Underwriting Income Drops 88% in Berkshire’s Insurance Group

NU Online News Service, Feb. 27, 10:23 a.m. EST

Berkshire Hathaway’s insurance group reported a 30.5 percent drop in pre-tax earnings in 2011, driven mainly by $2.6 billion in pre-tax losses from catastrophe events.

Year-end earnings at the insurance group—which consists of GEICO, General Reinsurance, Berkshire Hathaway Reinsurance Group and Berkshire Hathaway Primary Group—were $4.97 billion compared to $7.16 billion in 2010.

 For 2011, Warren Buffett’s Berkshire generated $10.3 billion in net income, down from nearly $13 billion in 2010. Fourth-quarter net income of $3.05 billion was down from $4.4 billion in net income the prior year.

After-tax underwriting income for the insurance group plummeted more than 88 percent to $154 million in 2011, compared to $1.3 billion in 2010. Additionally, investment income for the group was down nearly 8 percent to $3.55 billion.

The drop in after-tax underwriting income included $1.7 billion from several catastrophes which happened primarily in the first quarter of 2011, including earthquakes in Japan and New Zealand, Berkshire reports.

After-tax catastrophe losses for the insurance group in 2010 were less than half of the total for 2011—about $600 million.

Berkshire Hathaway Reinsurance Group (BHRG) reports an underwriting loss of $714 million for 2011. A segment defined as “catastrophe and individual risk” within the excess-of-loss reinsurer posted an underwriting loss of $321 million on about $800 million in estimated catastrophe losses related to earthquakes in Japan and New Zealand.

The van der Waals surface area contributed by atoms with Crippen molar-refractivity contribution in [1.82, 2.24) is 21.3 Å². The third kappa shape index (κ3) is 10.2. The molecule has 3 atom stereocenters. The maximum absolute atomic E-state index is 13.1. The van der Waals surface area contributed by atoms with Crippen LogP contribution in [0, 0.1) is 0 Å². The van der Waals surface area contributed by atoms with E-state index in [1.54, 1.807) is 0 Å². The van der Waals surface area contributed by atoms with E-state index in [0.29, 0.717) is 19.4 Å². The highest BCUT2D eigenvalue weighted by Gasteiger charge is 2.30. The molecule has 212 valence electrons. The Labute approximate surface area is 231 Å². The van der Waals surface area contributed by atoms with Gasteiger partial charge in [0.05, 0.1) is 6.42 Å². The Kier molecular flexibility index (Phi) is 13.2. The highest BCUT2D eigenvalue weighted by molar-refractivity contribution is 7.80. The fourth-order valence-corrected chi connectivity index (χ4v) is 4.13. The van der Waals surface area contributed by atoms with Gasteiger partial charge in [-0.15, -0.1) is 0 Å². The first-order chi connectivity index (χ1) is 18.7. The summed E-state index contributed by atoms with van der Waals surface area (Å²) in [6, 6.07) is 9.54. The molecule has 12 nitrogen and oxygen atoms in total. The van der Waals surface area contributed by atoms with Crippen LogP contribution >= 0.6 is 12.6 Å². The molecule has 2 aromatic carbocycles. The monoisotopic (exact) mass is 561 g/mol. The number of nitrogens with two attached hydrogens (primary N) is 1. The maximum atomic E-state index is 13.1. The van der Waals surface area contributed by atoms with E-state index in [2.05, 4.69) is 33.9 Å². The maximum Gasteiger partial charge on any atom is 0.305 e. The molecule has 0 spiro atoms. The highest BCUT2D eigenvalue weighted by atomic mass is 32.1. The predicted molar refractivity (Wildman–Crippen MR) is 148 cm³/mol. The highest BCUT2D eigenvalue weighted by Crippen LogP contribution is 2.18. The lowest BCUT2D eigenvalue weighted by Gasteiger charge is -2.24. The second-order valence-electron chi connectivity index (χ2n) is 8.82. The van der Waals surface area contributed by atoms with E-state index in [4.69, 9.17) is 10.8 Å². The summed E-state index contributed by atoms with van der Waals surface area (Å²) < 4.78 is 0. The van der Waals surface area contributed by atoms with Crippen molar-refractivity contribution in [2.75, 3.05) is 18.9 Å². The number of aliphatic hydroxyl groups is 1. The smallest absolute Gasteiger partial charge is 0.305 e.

At General Re, pre-tax underwriting income in its property and casualty segment was $7 million in 2011, compared to $289 million in 2010. The gain was the result of $127 million in net underwriting profit from casualty and workers’ compensation business offset by an underwriting loss of $120 million from the reinsurer’s property business, which included $861 million in catastrophe losses in 2011.

Premiums written at General Re were basically unchanged in 2011 from 2010 and premiums earned declined about 1.3 percent year-to-year.

“Price competition in most property and casualty lines persists,” Berkshire says. “Our underwriters continue to exercise discipline by not accepting offers to write business where prices are deemed inadequate.”

In 2011 auto insurer GEICO increased premiums earned 7.6% over 2010, to $$15.36 billion.

The segment reported a 2011 underwriting profit of $576 million compared to $1.12 in 2010 as underwriting expenses increased $239 million over 2010 for additional advertising and increased payroll costs.

In 2011 bodily injury severity increased between 3 percent and 6 percent when compared to 2010, while physical damage severity increased in the 3-to-5 percent range, Berkshire says.


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